West Virginia natural gas producers are at it again, lobbying state lawmakers to pass a version of forced pooling legislation that they claim would propel drilling operations into the 21st century and better help operators compete with their peers in Ohio and Pennsylvania.
The industry is pushing again for co-tenancy, which fell short of passing the legislature earlier this year. The state Senate approved a bill that died in the House Energy Committee because there wasn’t enough time left in the regular session to move it to the floor.
Enervest Operating LLC’s James Pritt, regulatory manager, told lawmakers at the Joint Standing Committee on Energy this week that without the ability to pool landowners into larger tracts of land to better accommodate longer laterals, the state’s unconventional producers would be at a disadvantage. West Virginia is one of three producing states without a comprehensive pooling law. California and Illinois have no pooling laws.
The industry opted to push for co-tenancy and joint development in the last regular session, which ended in April. Co-tenancy would require a producer to obtain a simple majority agreement from mineral rights owners within a proposed tract rather than 100% of the mineral rights owners.
But the proposal would prevent operators from forcing a co-tenant into a tract if the landowner owns at least one-fourth of the mineral rights. Under joint development, operators would be able to integrate older leases executed before the shale era into large tracts.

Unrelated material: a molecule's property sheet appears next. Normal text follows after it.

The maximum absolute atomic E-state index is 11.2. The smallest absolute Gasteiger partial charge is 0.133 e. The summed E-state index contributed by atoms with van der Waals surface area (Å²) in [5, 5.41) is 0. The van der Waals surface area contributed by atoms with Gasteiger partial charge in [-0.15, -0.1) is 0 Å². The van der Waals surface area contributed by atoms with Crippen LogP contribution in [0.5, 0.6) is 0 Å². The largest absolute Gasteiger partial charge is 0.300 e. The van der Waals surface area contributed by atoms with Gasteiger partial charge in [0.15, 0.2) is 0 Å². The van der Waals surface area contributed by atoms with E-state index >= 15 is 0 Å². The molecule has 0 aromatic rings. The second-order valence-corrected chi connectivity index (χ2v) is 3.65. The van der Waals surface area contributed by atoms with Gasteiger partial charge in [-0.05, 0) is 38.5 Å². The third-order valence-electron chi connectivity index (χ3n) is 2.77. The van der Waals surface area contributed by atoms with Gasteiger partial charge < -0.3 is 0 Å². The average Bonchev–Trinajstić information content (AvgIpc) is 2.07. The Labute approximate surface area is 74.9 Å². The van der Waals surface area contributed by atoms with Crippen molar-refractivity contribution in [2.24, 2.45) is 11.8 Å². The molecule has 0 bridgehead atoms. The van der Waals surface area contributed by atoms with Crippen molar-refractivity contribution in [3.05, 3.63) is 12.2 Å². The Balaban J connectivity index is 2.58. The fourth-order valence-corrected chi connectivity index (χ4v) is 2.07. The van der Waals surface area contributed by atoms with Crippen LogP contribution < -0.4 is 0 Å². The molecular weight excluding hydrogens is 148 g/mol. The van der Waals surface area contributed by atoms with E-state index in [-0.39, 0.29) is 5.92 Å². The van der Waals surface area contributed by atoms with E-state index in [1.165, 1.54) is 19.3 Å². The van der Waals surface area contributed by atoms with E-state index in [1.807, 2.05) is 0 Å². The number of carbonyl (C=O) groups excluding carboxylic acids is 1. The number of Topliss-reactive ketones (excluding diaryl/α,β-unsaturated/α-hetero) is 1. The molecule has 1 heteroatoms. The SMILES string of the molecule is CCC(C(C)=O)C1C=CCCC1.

Pritt, who also serves as secretary of the Independent Oil and Gas Association of West Virginia, said producers wants the legislature to consider co-tenancy again next year when the regular session convenes in January.
Prior to co-tenancy and joint development, the state’s gas industry pushed forced pooling unsuccessfully for years, which has failed in part over lawmakers’ concerns about property rights. West Virginia produced the least of the other two leading shale states in the Appalachian Basin last year, reporting about 1.3 Tcf. Volumes reached roughly 1.4 Tcf in Ohio and 5.1 Tcf in Pennsylvania last year.
Some producers, such as EQT Corp., have indicated that they are waiting for some kind of forced pooling legislation before developing land in West Virginia. Proponents of co-tenancy have argued that the provision would better enable producers to block up acreage positions for far-reaching laterals, to maximize production and reduce surface disruption.
Pritt said the state has lost out on additional taxes, while landowners haven’t realized as much royalties as they could be with pooling. The West Virginia Oil and Natural Gas Association, which helped advance co-tenancy and joint development, said after the bill failed earlier this year that it would push again for the proposals in next year’s regular session.